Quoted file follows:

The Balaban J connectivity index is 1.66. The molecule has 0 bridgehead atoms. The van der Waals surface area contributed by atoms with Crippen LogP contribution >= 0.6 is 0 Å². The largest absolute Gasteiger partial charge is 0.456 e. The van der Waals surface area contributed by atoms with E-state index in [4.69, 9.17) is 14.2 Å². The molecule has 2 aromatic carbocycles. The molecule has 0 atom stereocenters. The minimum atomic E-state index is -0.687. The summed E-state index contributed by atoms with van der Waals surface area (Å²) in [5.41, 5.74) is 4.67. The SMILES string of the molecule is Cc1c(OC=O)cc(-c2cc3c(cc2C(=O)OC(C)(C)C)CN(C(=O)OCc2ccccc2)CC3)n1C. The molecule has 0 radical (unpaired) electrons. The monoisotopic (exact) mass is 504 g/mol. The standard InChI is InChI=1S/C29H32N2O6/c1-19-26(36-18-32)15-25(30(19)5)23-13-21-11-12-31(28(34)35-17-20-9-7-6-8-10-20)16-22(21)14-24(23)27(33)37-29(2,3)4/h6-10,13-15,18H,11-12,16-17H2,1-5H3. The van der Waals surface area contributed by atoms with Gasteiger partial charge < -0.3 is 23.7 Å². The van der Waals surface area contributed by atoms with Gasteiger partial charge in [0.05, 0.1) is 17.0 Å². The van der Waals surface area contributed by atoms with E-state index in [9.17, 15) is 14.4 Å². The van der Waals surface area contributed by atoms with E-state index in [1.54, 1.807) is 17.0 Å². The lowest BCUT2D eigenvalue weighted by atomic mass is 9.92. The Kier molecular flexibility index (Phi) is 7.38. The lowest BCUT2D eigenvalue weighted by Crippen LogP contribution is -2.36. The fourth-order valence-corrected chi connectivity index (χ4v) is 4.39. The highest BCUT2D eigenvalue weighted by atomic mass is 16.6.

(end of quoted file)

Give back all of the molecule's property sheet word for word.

The Balaban J connectivity index is 1.66. The molecule has 0 bridgehead atoms. The van der Waals surface area contributed by atoms with Crippen LogP contribution >= 0.6 is 0 Å². The largest absolute Gasteiger partial charge is 0.456 e. The van der Waals surface area contributed by atoms with E-state index in [4.69, 9.17) is 14.2 Å². The molecule has 2 aromatic carbocycles. The molecule has 0 atom stereocenters. The minimum atomic E-state index is -0.687. The summed E-state index contributed by atoms with van der Waals surface area (Å²) in [5.41, 5.74) is 4.67. The SMILES string of the molecule is Cc1c(OC=O)cc(-c2cc3c(cc2C(=O)OC(C)(C)C)CN(C(=O)OCc2ccccc2)CC3)n1C. The molecule has 0 radical (unpaired) electrons. The monoisotopic (exact) mass is 504 g/mol. The standard InChI is InChI=1S/C29H32N2O6/c1-19-26(36-18-32)15-25(30(19)5)23-13-21-11-12-31(28(34)35-17-20-9-7-6-8-10-20)16-22(21)14-24(23)27(33)37-29(2,3)4/h6-10,13-15,18H,11-12,16-17H2,1-5H3. The van der Waals surface area contributed by atoms with Gasteiger partial charge < -0.3 is 23.7 Å². The van der Waals surface area contributed by atoms with Gasteiger partial charge in [0.05, 0.1) is 17.0 Å². The van der Waals surface area contributed by atoms with E-state index in [9.17, 15) is 14.4 Å². The van der Waals surface area contributed by atoms with E-state index in [1.54, 1.807) is 17.0 Å². The lowest BCUT2D eigenvalue weighted by atomic mass is 9.92. The Kier molecular flexibility index (Phi) is 7.38. The lowest BCUT2D eigenvalue weighted by Crippen LogP contribution is -2.36. The fourth-order valence-corrected chi connectivity index (χ4v) is 4.39. The highest BCUT2D eigenvalue weighted by atomic mass is 16.6.